The Little Acre Review

The Little Acre Review - PS4 Review

Ok, so The Little Acre is an Irish adventure game set in the 1950s Irish countryside. That is, until a between-jobs father discovers a portal in his shed that his father built, shortly before he went missing, which leads to a cartoon dimension! Now, the entire game is a cartoon, but this other dimension is just more… cartoony. Even the characters know it looks different.

The game looks really nice, the developers are really passionate about the game, which is really nice to see. They explain that they’ve put a lot of work into this game, in fact the entire game is hand drawn and when playing the game it looks and feels like a lot of work has gone into it. I mean, every single frame of animation is hand sketched! Now, of course the computers are used for things like colouring and effects, but just for it to be hand drawn, frame by frame is truly an extensive piece of work that both requires and demonstrates immense skill. This is a similar cartoon production method to that used by animators such as Don Bluth, one of the animators behind the 1986 and 1988 movies I grew up with on VHS, An American Tail and The Land Before Time, respectively (this is significant, but we’ll get to that later).

The gameplay mechanic is a normal point and click adventure which you’ve probably played something similar to in the past. The story is good, there are some parts of the character backgrounds which are interesting and some that remain unanswered. The story isn’t that long to play through, but it’s family friendly, and there are hints if you get stuck on your travels. You can use these to give you a hand or complete the game help-free and earn a prestigious trophy!

The Little Acre Review - PS4 Review

The original music in this game is quite fitting to most adventure games; it’s calm, non distracting and slightly repetitive if you play long enough. But a cartoon adventure game wouldn’t really be that without having this kind of music, it just feels right with these kind of games. That’s the feeling that I get from most parts of this game is that it does fit well into the adventure game genre.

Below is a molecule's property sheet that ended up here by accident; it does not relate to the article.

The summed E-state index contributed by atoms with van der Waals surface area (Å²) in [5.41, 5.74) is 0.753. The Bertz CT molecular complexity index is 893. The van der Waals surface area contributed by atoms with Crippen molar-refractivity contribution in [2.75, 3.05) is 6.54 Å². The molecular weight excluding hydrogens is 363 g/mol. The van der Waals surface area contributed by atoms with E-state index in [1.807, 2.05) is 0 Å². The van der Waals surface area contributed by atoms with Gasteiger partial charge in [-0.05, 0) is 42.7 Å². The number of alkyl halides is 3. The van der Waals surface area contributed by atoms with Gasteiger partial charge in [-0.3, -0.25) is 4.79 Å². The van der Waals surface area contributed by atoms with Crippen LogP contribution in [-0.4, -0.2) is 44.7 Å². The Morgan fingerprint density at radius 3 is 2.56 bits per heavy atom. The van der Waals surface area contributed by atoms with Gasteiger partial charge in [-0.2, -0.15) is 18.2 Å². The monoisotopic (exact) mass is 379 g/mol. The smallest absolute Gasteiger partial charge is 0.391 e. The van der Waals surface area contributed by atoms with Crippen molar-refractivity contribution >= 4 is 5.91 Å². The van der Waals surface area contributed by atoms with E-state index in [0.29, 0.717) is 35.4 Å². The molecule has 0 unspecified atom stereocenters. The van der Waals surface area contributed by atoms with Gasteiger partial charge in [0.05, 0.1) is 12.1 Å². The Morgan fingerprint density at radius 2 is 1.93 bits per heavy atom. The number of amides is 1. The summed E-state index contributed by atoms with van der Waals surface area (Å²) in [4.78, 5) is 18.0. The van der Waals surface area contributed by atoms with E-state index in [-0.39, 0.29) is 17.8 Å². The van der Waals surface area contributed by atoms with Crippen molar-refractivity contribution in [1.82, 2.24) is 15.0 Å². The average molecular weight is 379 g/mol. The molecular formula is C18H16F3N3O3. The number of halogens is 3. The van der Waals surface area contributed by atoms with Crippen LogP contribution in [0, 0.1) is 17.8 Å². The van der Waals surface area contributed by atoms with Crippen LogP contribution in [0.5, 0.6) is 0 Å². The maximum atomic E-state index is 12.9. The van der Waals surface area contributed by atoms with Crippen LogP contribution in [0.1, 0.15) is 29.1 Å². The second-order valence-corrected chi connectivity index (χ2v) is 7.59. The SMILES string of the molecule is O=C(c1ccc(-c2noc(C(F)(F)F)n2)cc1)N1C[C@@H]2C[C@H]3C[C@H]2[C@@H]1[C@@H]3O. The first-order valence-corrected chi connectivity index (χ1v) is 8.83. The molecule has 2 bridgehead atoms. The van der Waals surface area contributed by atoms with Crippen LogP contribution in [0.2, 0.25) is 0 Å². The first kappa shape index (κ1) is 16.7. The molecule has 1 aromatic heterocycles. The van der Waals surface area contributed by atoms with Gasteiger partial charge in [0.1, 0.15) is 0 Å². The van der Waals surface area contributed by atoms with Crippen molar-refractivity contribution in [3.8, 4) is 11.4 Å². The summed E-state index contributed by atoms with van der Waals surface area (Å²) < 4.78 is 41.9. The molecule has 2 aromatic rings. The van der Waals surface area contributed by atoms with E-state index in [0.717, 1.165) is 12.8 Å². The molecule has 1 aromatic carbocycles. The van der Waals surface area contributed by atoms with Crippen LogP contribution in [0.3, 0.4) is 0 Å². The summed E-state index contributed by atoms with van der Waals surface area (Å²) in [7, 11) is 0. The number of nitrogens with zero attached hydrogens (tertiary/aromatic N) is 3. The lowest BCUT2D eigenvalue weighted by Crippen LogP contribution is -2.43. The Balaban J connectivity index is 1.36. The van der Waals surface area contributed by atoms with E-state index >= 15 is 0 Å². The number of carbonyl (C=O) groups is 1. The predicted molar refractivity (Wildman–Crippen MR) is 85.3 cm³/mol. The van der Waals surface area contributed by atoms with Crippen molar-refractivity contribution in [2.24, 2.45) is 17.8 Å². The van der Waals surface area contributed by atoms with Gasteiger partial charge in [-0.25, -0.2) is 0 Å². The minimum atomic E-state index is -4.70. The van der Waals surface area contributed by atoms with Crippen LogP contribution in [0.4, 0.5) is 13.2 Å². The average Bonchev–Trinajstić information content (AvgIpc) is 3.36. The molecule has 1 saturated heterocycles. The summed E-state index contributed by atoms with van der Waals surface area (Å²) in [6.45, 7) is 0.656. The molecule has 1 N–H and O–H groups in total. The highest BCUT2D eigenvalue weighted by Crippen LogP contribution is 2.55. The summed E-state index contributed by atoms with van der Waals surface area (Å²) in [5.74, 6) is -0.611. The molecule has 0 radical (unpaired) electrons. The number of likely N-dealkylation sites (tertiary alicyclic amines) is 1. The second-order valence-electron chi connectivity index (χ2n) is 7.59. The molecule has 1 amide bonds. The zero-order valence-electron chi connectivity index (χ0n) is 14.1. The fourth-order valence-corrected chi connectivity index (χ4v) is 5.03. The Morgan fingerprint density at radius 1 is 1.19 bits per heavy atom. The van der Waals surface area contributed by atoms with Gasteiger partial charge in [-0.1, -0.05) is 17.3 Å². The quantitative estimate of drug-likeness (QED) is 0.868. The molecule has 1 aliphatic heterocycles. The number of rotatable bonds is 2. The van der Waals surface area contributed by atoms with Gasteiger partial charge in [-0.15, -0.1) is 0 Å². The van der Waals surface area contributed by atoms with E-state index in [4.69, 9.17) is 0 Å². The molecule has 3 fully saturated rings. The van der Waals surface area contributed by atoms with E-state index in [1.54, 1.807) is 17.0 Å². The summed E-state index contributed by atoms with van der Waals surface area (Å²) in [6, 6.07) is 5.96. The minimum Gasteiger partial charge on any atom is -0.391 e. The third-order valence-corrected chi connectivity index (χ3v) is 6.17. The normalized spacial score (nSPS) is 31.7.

Now I mentioned earlier that the animation in this game is similar to that used in An American Tail and The Land Before Time, but that’s not the only similarity. Both of these films were big hits, made by a relatively small animation studio (at the time) that are children’s movies, yet still touch upon some more serious themes at times. Now, The Little Acre isn’t depressing when it brings up topics such as the loss of a family member, but there is definitely a point at which it feels a little less cheery, luckily only for a few seconds. I like to think that those tones of seriousness are an homage to Don Bluth’s animation work.

Don’t get me wrong, it’s a nice, happy story, it just has one or two serious moments, which I like about it. A game that thinks it’s a joke becomes exactly that, ending up being “something to play when there are no other options”, and this is certainly not one of those games.

The Little Acre Review - PS4 Review

Now, we do need to discuss the pricing at some point, and what better timing that right here, when I start to run out of ideas for things to write about (yeah, honesty, I know right?). So the game itself is already available on the Playstation 4, Xbox One and PC for £9.99 and now the Switch. For a tenner, this is a good game, the hard work put into it by the developers and animators is deserving of ten pounds. But the game is a bit on the short side, with a play time of 1 – 2 hours.

This is a game that can be replayed by kids quite well, so it may be a great buy if this seems like something that someone in your house might enjoy, whether it’s a kid or a grown up. Now, the game hasn’t yet released, so it’s entirely possible that the game may release other chapters in the future. Some of the narration is in the past tense, which makes it feel like a story is being read, so this theory could be right, but at the end of the day we just don’t know yet. If other chapters are released, or if this game appears on a sale in the future, it’s definitely worth it. It’s a really good story, in a well made game that has brought a lot of hard work to fruition.

I’m glad I have this game, as i’ve now completed it, I can now go and see how my little brother gets on with it. I hope The Little Acre becomes as big a hit as some of the animated greats it reminds me of.


REVIEW CODE: A FREE Nintendo Switch eShop code was provided to Brash Games for this review. Please send all review code enquiries to

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